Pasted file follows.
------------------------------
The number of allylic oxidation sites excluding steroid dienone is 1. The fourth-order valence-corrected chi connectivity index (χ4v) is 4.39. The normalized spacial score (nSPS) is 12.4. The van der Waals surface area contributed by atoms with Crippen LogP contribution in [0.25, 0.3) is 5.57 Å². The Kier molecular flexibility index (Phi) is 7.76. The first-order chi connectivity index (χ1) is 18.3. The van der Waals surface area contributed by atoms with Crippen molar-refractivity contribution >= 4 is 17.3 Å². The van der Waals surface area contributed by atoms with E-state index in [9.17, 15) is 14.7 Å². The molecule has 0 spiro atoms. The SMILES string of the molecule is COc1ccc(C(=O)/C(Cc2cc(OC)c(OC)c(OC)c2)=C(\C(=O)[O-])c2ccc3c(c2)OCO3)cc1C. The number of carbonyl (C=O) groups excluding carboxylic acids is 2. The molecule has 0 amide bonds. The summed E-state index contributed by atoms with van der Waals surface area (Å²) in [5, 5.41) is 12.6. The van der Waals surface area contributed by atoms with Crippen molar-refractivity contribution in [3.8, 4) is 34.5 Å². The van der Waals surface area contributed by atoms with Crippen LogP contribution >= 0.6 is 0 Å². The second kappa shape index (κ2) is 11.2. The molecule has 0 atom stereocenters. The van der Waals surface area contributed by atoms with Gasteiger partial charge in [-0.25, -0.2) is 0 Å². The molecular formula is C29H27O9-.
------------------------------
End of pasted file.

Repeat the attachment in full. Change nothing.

The number of allylic oxidation sites excluding steroid dienone is 1. The fourth-order valence-corrected chi connectivity index (χ4v) is 4.39. The normalized spacial score (nSPS) is 12.4. The van der Waals surface area contributed by atoms with Crippen LogP contribution in [0.25, 0.3) is 5.57 Å². The Kier molecular flexibility index (Phi) is 7.76. The first-order chi connectivity index (χ1) is 18.3. The van der Waals surface area contributed by atoms with Crippen molar-refractivity contribution >= 4 is 17.3 Å². The van der Waals surface area contributed by atoms with E-state index in [9.17, 15) is 14.7 Å². The molecule has 0 spiro atoms. The SMILES string of the molecule is COc1ccc(C(=O)/C(Cc2cc(OC)c(OC)c(OC)c2)=C(\C(=O)[O-])c2ccc3c(c2)OCO3)cc1C. The number of carbonyl (C=O) groups excluding carboxylic acids is 2. The molecule has 0 amide bonds. The summed E-state index contributed by atoms with van der Waals surface area (Å²) in [5, 5.41) is 12.6. The van der Waals surface area contributed by atoms with Crippen molar-refractivity contribution in [3.8, 4) is 34.5 Å². The van der Waals surface area contributed by atoms with Crippen LogP contribution >= 0.6 is 0 Å². The second kappa shape index (κ2) is 11.2. The molecule has 0 atom stereocenters. The van der Waals surface area contributed by atoms with Gasteiger partial charge in [-0.25, -0.2) is 0 Å². The molecular formula is C29H27O9-.